Male Pattern Baldness
Don't you think it would be strange to consider male pattern baldness as a disease or as an ilness?
But really that’s what it feels like to the hundreds of millions of men who experience it.
Especially it’s potentially traumatic onset.
The technical term for male pattern baldness is “alopecia” or “androgenic alopecia”.
Hair has often been considered to be a cultural symbol of strength and beauty, and losing hair might seem like “nothing” to someone else, but it can devastate self-esteem. When one considers that about 95% of men experience male pattern baldness sooner or later, we can see that it is truly one of the most pervasive “illnesses” on this planet.
Perhaps the most irksome thing about male pattern baldness is that it’s not controllable; it’s genetically driven, and can happen at any time. Most men who are destined to experience male pattern baldness experience it at middle-age, but it’s a misconception to believe that’s it only occurs after 35 or 40 years of age. Many young men experience male pattern baldness much earlier in life.
The average human head contains a whopping one hundred thousand hairs; of which about ninety thousand are growing, and ten thousand are in what is called the “resting” state. This is normal. What is not normal, however, is when more than ten percent are in that resting state. When this ten percent threshold is exceeded, the onset of male pattern baldness is occurring.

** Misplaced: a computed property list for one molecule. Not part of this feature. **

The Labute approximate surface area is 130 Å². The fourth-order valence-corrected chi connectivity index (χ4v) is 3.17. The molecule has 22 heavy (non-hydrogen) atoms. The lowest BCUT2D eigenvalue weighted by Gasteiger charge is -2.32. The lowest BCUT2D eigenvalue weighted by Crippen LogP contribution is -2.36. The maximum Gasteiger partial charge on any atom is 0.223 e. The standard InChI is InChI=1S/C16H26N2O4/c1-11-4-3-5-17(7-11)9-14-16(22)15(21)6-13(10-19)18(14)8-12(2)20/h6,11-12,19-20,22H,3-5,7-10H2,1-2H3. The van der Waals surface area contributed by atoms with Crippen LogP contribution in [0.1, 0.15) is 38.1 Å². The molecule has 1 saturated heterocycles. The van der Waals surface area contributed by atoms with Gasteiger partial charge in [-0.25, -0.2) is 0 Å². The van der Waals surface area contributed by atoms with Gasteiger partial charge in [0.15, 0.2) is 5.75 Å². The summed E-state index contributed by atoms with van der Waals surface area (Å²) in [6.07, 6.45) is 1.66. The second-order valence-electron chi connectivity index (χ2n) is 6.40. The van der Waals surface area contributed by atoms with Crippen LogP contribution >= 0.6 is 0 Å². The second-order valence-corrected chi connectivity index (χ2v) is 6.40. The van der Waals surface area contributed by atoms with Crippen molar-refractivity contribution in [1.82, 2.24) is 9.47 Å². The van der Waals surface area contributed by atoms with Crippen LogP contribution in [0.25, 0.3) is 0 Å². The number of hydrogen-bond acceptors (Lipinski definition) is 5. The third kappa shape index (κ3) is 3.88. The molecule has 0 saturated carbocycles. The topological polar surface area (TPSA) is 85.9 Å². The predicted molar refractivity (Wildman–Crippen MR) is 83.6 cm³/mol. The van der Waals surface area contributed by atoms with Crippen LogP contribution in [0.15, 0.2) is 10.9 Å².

Ultimately, medical professional point to three causes of male pattern baldness: hormones (androgens), genetic predisposition (inherited from the mother’s side), and age. This last factor is actually linked to the first one, as hormone changes in men tend to happen as they mature.
Treating Male Pattern Baldness
Though there are an array of self-described “miracle cures” for male pattern baldness, there is at this time no wholly scientifically accepted method of “ending” male pattern baldness. This is because for many men, it is a genetic issue; and cannot be prevented topically. However, some men use Minoxidil (Rogaine) and experience positive results. Finasteride is an orally administered medication that is also proving to be a good choice for some men experiencing male pattern baldness. It’s long-term effects are not well known, however, and there have been some side effects reported, such as erectile dysfunction and loss of sexual drive.
Some other popular non-medical treatments for male pattern baldness are hairs weaves, scalp flips, hair lifts, scalp extension, and hair transplants. These surgeries can be rather expensive, however, and some men don’t quite feel that these “look real enough”. However, this is changing, as advancements in hair replacement technology are ongoing. Of course, there is always the troupe option; which is actually fairly popular in most parts of the world, though not as prevalent in the US as they once were.
Some interesting alternative treatments for male pattern baldness are emerging; or rather, they’ve been around for quite some time in the east, but are gaining some acclaim now in the west. These remedies include herbs such as gingko biloba, ginseng, aniseed, and alfalfa.